High stakes fueling patent wars No clear victor as firms fight it out in court
By Hiawatha Bray Globe Staff / December 26, 2011
A patent lawsuit won last week by iPhone maker Apple Inc. represented a single victory in a global legal war, with giant corporations fighting for control of the technologies behind smartphones and computers, potentially resulting in less appealing devices or higher prices for consumers.
Technology firms like Google Inc., Samsung Corp., Microsoft Corp., and especially Apple - which is one of the most active combatants - are embroiled in about 100 patent lawsuits in at least 10 countries. The stakes are high: potential domination of the multibillion-dollar market for smartphones, tablet computers, and the software that runs them. One successful lawsuit could generate millions in patent licensing fees for the victor, or it could force a rival firm to modify the way its devices work - even removing features users treasure.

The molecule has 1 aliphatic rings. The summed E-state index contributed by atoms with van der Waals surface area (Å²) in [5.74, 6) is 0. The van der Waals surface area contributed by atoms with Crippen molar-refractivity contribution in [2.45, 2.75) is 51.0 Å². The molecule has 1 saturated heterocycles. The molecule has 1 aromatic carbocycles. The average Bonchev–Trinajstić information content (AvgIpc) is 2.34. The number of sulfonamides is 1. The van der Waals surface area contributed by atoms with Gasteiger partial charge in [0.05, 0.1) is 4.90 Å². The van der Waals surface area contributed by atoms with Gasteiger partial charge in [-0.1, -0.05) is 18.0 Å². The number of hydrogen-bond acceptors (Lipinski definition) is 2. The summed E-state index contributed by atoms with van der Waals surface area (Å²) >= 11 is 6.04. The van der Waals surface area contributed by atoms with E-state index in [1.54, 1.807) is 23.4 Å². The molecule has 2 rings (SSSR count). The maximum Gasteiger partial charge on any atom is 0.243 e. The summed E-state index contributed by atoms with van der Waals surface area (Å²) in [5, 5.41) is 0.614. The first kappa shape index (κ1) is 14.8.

So far, no company has landed a knockout blow. But Apple, creator of the popular iPhone, has scored a number of victories over the makers of phones using Google's competing Android software. The result: a series of small, but significant limitations on the functions of Android phones.
Last Monday, the US International Trade Commission said Taiwanese phone maker HTC violated an Apple patent covering a relatively minor feature: the ability of a user to add an e-mailed phone number to his list of contacts with one touch.
The ruling applies only to phones made by HTC, but because the feature is built into many Android phones from other manufacturers, it could ultimately cause all of them to eliminate the feature.